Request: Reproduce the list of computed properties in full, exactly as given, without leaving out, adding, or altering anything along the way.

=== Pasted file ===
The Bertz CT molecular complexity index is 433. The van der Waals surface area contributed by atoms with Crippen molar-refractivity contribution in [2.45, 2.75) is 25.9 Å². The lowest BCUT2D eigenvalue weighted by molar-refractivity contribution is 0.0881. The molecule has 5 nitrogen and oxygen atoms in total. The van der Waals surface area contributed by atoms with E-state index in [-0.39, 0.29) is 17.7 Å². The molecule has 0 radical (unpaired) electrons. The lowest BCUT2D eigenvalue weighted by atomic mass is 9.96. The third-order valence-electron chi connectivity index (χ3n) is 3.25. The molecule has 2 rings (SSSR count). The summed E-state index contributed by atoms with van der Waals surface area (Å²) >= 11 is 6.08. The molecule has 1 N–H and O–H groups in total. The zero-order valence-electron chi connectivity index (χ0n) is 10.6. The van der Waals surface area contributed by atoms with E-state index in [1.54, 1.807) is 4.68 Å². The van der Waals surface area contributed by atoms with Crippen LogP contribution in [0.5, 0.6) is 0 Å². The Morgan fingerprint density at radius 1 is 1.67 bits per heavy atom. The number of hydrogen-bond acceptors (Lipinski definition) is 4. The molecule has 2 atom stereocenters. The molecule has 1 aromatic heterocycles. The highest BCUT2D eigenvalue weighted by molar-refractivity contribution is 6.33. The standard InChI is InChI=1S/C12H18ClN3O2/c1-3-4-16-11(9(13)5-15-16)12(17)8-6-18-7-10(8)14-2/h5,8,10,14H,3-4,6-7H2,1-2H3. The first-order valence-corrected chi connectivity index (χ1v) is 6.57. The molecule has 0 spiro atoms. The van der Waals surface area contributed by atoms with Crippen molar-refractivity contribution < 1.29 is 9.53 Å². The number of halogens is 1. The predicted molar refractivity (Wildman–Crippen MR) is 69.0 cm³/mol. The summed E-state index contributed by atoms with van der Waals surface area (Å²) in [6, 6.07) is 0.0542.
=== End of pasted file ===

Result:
The Bertz CT molecular complexity index is 433. The van der Waals surface area contributed by atoms with Crippen molar-refractivity contribution in [2.45, 2.75) is 25.9 Å². The lowest BCUT2D eigenvalue weighted by molar-refractivity contribution is 0.0881. The molecule has 5 nitrogen and oxygen atoms in total. The van der Waals surface area contributed by atoms with E-state index in [-0.39, 0.29) is 17.7 Å². The molecule has 0 radical (unpaired) electrons. The lowest BCUT2D eigenvalue weighted by atomic mass is 9.96. The third-order valence-electron chi connectivity index (χ3n) is 3.25. The molecule has 2 rings (SSSR count). The summed E-state index contributed by atoms with van der Waals surface area (Å²) >= 11 is 6.08. The molecule has 1 N–H and O–H groups in total. The zero-order valence-electron chi connectivity index (χ0n) is 10.6. The van der Waals surface area contributed by atoms with E-state index in [1.54, 1.807) is 4.68 Å². The van der Waals surface area contributed by atoms with Crippen LogP contribution in [0.5, 0.6) is 0 Å². The Morgan fingerprint density at radius 1 is 1.67 bits per heavy atom. The number of hydrogen-bond acceptors (Lipinski definition) is 4. The molecule has 2 atom stereocenters. The molecule has 1 aromatic heterocycles. The highest BCUT2D eigenvalue weighted by molar-refractivity contribution is 6.33. The standard InChI is InChI=1S/C12H18ClN3O2/c1-3-4-16-11(9(13)5-15-16)12(17)8-6-18-7-10(8)14-2/h5,8,10,14H,3-4,6-7H2,1-2H3. The first-order valence-corrected chi connectivity index (χ1v) is 6.57. The molecule has 0 spiro atoms. The van der Waals surface area contributed by atoms with Crippen molar-refractivity contribution < 1.29 is 9.53 Å². The number of halogens is 1. The predicted molar refractivity (Wildman–Crippen MR) is 69.0 cm³/mol. The summed E-state index contributed by atoms with van der Waals surface area (Å²) in [6, 6.07) is 0.0542.